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Canadian government drops ads on Facebook, as Meta promises to block news

Feds also stopping advertising on Instagram as Online News Act fallout continues
Minister of Canadian Heritage Pablo Rodriguez speaks during a news conference on Bill C-18, the Online News Act, along Bloc MP Martin Champoux, right, in Ottawa, on Wednesday, July 5, 2023. THE CANADIAN PRESS/Justin Tang

The federal government will stop advertising on Facebook and Instagram, Heritage Minister Pablo Rodriguez announced Wednesday, as tensions rise between the Canadian government and tech giants.

The decision came after Meta promised to block Canadian news content on its Facebook and Instagram platforms in response to Canada’s recently passed Online News Act.

The new law will require tech giants pay media outlets for content they share or otherwise repurpose on their platforms.

Rodriguez blasted Meta for choosing not to negotiate with the federal government and instead blocking content for some users as part of a test.

“Facebook has decided to be unreasonable, irresponsible, and started blocking news. This is why today, we are announcing the government of Canada will be suspending advertising on Facebook and Instagram,” Rodriguez said.

He said the federal government spends about $10 million in advertisements on the platforms, which he said will be reinvested in other ad campaigns.

Google has also promised to start blocking Canadian news when the bill comes into force in six months, but Rodriguez said the government is in talks with the company and believes its concerns will be managed by the regulations that will come to implement the bill.

“Today, we’re calling on both platforms to stay at the table, work through the regulatory process with us, contribute their fair share and keep news on their platform,” Rodriguez said.

The bill will come into force in just under six months, giving the federal government time to decide on how it will proceed with regulations.

MPs from the Bloc Québécois and the NDP, which both backed the legislation, joined the Liberal minister at a press conference on Wednesday.

“The web giants need to respect Canadian law. They need to respect Canadian democracy. And that is the the profound message that we are sending today to Meta and Google,” said NDP MP Peter Julian.

Media companies have also begun pulling advertising from some social media platforms and telling readers and viewers how to access news directly.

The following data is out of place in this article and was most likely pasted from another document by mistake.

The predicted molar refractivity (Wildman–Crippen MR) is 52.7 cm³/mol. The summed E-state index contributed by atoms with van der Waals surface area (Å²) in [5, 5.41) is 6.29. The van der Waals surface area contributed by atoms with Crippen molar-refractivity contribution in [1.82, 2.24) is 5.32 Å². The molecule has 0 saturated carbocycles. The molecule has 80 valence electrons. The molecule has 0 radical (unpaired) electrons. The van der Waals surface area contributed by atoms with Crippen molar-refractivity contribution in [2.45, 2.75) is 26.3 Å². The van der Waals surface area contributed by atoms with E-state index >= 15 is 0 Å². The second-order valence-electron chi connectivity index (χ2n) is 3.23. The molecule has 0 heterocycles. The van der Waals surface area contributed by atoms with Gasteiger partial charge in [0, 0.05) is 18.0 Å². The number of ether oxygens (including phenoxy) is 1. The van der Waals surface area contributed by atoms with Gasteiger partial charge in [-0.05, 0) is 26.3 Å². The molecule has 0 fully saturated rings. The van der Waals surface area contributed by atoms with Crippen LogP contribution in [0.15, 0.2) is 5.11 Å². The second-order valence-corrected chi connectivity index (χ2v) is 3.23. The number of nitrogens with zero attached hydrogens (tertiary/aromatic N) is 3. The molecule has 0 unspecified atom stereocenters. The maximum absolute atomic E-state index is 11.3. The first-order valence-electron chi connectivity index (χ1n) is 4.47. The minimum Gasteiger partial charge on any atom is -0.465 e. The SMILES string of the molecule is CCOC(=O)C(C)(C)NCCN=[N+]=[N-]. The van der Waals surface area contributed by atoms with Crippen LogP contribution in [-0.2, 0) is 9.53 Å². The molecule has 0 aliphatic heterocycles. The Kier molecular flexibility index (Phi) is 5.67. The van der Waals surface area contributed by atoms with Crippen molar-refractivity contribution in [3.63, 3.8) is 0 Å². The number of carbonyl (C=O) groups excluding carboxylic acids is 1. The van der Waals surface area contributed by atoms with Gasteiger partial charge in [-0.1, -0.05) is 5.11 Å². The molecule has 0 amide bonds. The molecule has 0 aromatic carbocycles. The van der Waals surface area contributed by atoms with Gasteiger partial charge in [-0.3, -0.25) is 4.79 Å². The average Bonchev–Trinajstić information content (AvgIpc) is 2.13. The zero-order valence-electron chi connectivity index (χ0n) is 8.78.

News and telecommunications company Quebecor Inc. announced Wednesday it would immediately withdraw advertising from Meta’s Facebook and Instagram platforms.

“Any move by Meta to circumvent Canadian law, block news for its users or discriminate against Canadian media content on its platforms, through its algorithms or otherwise, cannot be tolerated,” Quebecor said in a press release.

Quebecor said it is pulling ads from Meta because of the company’s “categorical refusal” to enter into negotiations around compensating media companies.

Quebecor owns telecommunications company Videotron as well as TVA Group, which includes the TVA television network, specialty channels and magazines. It also owns the Journal de Montreal and Journal de Quebec newspapers.

In addition to posting content on Meta’s platforms, it has sometimes bought ads on Facebook and Instagram.

For example, the Facebook ads library linked to Quebecor’s TVA Nouvelles showed the brand had bought ads showcasing its 2022 election coverage, while Le Journal de Québec recently ran an ad with Tourisme Isle-aux-Coudres.

Hours after Quebecor announced it would pull its Meta ads, Quebec Premier François Legault said that “what we had hoped for is that these platforms pay the media companies” that develop news.

“Now, they decided to remove the content. Now, our responsibility is to continue these negotiations,” he said in Quebec City.

“We have to recognize where Quebecers are, where Quebecers get their news. It’s a new reality but we haven’t reached the step of boycotting, not yet.”

Before Legault spoke, CBC News’s editor-in-chief, Brodie Fenlon, released an article describing how he was unable to see posts on the brand’s Instagram page, which now has a note saying the content is being blocked “in response to Canadian government legislation. “

“Nonetheless, we know large numbers of Canadians rely on Google and Meta to discover our news coverage,” Fenlon wrote.

“If those sources suddenly cut off access to our news, as Meta did for some Instagram users this week, then we want to ensure Canadians know where to go to find our journalism elsewhere.”

He then listed a variety of ways CBC content could be accessed independent of Meta and Google, including on the company’s news and streaming apps, websites, televisions, radios, newsletters, YouTube and voice assistants like Amazon Alexa and Google Home.

“Wide access to independent fact-based journalism is a pillar of any healthy democracy and we aim to be anywhere people are looking for news,” Fenlon wrote.

“If third-party platforms independently decide to get out of the news business, for whatever reason, rest assured we will help you find our journalism and make it as easily accessible to you as possible.”

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